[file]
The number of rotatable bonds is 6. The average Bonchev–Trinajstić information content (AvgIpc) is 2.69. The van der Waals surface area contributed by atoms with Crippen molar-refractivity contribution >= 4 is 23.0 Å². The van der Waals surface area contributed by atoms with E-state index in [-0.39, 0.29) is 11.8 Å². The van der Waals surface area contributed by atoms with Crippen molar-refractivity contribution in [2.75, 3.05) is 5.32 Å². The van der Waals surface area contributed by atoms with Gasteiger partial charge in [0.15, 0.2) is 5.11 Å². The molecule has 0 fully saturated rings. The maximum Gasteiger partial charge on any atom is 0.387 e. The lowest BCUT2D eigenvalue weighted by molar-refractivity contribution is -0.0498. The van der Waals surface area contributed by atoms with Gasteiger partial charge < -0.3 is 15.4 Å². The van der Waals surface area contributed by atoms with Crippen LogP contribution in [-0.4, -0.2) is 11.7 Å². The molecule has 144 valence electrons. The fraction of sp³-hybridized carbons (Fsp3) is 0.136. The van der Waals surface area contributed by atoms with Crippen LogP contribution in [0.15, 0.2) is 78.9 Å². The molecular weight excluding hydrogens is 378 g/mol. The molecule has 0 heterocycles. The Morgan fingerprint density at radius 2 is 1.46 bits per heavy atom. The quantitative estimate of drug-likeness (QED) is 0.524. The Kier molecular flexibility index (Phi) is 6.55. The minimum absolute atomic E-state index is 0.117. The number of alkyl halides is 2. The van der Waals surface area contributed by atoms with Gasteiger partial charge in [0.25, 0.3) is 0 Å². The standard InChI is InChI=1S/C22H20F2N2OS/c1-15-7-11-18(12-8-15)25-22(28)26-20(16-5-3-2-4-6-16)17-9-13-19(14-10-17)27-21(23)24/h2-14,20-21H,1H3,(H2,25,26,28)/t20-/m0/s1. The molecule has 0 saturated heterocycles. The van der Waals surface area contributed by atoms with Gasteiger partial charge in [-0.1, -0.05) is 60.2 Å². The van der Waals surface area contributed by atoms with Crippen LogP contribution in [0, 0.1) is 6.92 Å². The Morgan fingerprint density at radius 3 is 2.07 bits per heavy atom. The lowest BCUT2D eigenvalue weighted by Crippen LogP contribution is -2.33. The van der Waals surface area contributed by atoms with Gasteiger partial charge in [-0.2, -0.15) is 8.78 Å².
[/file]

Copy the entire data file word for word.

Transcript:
The number of rotatable bonds is 6. The average Bonchev–Trinajstić information content (AvgIpc) is 2.69. The van der Waals surface area contributed by atoms with Crippen molar-refractivity contribution >= 4 is 23.0 Å². The van der Waals surface area contributed by atoms with E-state index in [-0.39, 0.29) is 11.8 Å². The van der Waals surface area contributed by atoms with Crippen molar-refractivity contribution in [2.75, 3.05) is 5.32 Å². The van der Waals surface area contributed by atoms with Gasteiger partial charge in [0.15, 0.2) is 5.11 Å². The molecule has 0 fully saturated rings. The maximum Gasteiger partial charge on any atom is 0.387 e. The lowest BCUT2D eigenvalue weighted by molar-refractivity contribution is -0.0498. The van der Waals surface area contributed by atoms with Gasteiger partial charge < -0.3 is 15.4 Å². The van der Waals surface area contributed by atoms with Crippen LogP contribution in [-0.4, -0.2) is 11.7 Å². The molecule has 144 valence electrons. The fraction of sp³-hybridized carbons (Fsp3) is 0.136. The van der Waals surface area contributed by atoms with Crippen LogP contribution in [0.15, 0.2) is 78.9 Å². The molecular weight excluding hydrogens is 378 g/mol. The molecule has 0 heterocycles. The Morgan fingerprint density at radius 2 is 1.46 bits per heavy atom. The quantitative estimate of drug-likeness (QED) is 0.524. The Kier molecular flexibility index (Phi) is 6.55. The minimum absolute atomic E-state index is 0.117. The number of alkyl halides is 2. The van der Waals surface area contributed by atoms with Gasteiger partial charge in [0.25, 0.3) is 0 Å². The standard InChI is InChI=1S/C22H20F2N2OS/c1-15-7-11-18(12-8-15)25-22(28)26-20(16-5-3-2-4-6-16)17-9-13-19(14-10-17)27-21(23)24/h2-14,20-21H,1H3,(H2,25,26,28)/t20-/m0/s1. The molecule has 0 saturated heterocycles. The van der Waals surface area contributed by atoms with Gasteiger partial charge in [-0.1, -0.05) is 60.2 Å². The van der Waals surface area contributed by atoms with Crippen LogP contribution in [0, 0.1) is 6.92 Å². The Morgan fingerprint density at radius 3 is 2.07 bits per heavy atom. The lowest BCUT2D eigenvalue weighted by Crippen LogP contribution is -2.33. The van der Waals surface area contributed by atoms with Gasteiger partial charge in [-0.2, -0.15) is 8.78 Å².